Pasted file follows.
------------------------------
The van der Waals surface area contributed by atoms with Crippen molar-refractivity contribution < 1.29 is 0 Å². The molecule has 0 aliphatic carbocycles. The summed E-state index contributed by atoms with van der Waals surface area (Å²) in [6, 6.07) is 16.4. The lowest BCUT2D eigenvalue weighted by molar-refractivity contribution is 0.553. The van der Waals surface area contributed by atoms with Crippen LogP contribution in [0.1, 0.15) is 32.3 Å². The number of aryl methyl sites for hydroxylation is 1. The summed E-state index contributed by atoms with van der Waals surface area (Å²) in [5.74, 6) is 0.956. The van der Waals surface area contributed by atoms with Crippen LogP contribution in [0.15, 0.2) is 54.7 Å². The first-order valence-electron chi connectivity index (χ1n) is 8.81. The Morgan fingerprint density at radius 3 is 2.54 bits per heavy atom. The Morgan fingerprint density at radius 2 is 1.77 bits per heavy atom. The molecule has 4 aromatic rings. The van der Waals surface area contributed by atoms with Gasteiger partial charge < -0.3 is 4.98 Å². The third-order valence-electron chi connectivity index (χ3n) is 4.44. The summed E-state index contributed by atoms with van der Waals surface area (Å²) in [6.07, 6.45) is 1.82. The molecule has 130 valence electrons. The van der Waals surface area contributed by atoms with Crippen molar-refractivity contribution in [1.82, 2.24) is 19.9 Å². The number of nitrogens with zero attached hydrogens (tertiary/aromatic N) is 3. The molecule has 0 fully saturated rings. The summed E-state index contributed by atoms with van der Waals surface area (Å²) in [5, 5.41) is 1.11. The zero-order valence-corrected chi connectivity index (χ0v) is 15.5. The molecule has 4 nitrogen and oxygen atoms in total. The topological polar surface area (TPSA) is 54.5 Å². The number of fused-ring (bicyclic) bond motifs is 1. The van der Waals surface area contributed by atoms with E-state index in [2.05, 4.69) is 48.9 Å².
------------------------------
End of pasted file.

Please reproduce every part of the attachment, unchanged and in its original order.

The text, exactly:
The van der Waals surface area contributed by atoms with Crippen molar-refractivity contribution < 1.29 is 0 Å². The molecule has 0 aliphatic carbocycles. The summed E-state index contributed by atoms with van der Waals surface area (Å²) in [6, 6.07) is 16.4. The lowest BCUT2D eigenvalue weighted by molar-refractivity contribution is 0.553. The van der Waals surface area contributed by atoms with Crippen LogP contribution in [0.1, 0.15) is 32.3 Å². The number of aryl methyl sites for hydroxylation is 1. The summed E-state index contributed by atoms with van der Waals surface area (Å²) in [5.74, 6) is 0.956. The van der Waals surface area contributed by atoms with Crippen LogP contribution in [0.15, 0.2) is 54.7 Å². The first-order valence-electron chi connectivity index (χ1n) is 8.81. The Morgan fingerprint density at radius 3 is 2.54 bits per heavy atom. The Morgan fingerprint density at radius 2 is 1.77 bits per heavy atom. The molecule has 4 aromatic rings. The van der Waals surface area contributed by atoms with Gasteiger partial charge < -0.3 is 4.98 Å². The third-order valence-electron chi connectivity index (χ3n) is 4.44. The summed E-state index contributed by atoms with van der Waals surface area (Å²) in [6.07, 6.45) is 1.82. The molecule has 130 valence electrons. The van der Waals surface area contributed by atoms with Crippen molar-refractivity contribution in [1.82, 2.24) is 19.9 Å². The number of nitrogens with zero attached hydrogens (tertiary/aromatic N) is 3. The molecule has 0 fully saturated rings. The summed E-state index contributed by atoms with van der Waals surface area (Å²) in [5, 5.41) is 1.11. The zero-order valence-corrected chi connectivity index (χ0v) is 15.5. The molecule has 4 nitrogen and oxygen atoms in total. The topological polar surface area (TPSA) is 54.5 Å². The number of fused-ring (bicyclic) bond motifs is 1. The van der Waals surface area contributed by atoms with E-state index in [2.05, 4.69) is 48.9 Å².